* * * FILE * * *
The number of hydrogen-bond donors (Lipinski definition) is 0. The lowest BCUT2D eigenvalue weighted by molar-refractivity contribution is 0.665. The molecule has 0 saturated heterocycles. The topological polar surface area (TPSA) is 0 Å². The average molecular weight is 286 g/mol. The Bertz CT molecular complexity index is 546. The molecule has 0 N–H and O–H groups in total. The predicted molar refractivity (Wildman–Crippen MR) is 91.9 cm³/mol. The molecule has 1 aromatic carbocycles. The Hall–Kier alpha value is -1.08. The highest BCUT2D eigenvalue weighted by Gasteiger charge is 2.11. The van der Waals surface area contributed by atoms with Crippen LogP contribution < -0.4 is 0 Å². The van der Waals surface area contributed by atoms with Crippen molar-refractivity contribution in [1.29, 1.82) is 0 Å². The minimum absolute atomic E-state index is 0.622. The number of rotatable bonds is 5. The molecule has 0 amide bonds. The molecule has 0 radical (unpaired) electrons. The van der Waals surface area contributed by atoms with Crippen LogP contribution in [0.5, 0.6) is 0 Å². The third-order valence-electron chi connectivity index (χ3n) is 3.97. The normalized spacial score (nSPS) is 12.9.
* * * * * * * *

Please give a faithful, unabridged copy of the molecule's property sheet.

The number of hydrogen-bond donors (Lipinski definition) is 0. The lowest BCUT2D eigenvalue weighted by molar-refractivity contribution is 0.665. The molecule has 0 saturated heterocycles. The topological polar surface area (TPSA) is 0 Å². The average molecular weight is 286 g/mol. The Bertz CT molecular complexity index is 546. The molecule has 0 N–H and O–H groups in total. The predicted molar refractivity (Wildman–Crippen MR) is 91.9 cm³/mol. The molecule has 1 aromatic carbocycles. The Hall–Kier alpha value is -1.08. The highest BCUT2D eigenvalue weighted by Gasteiger charge is 2.11. The van der Waals surface area contributed by atoms with Crippen LogP contribution < -0.4 is 0 Å². The van der Waals surface area contributed by atoms with Crippen molar-refractivity contribution in [1.29, 1.82) is 0 Å². The minimum absolute atomic E-state index is 0.622. The number of rotatable bonds is 5. The molecule has 0 amide bonds. The molecule has 0 radical (unpaired) electrons. The van der Waals surface area contributed by atoms with Crippen LogP contribution in [0.5, 0.6) is 0 Å². The third-order valence-electron chi connectivity index (χ3n) is 3.97. The normalized spacial score (nSPS) is 12.9.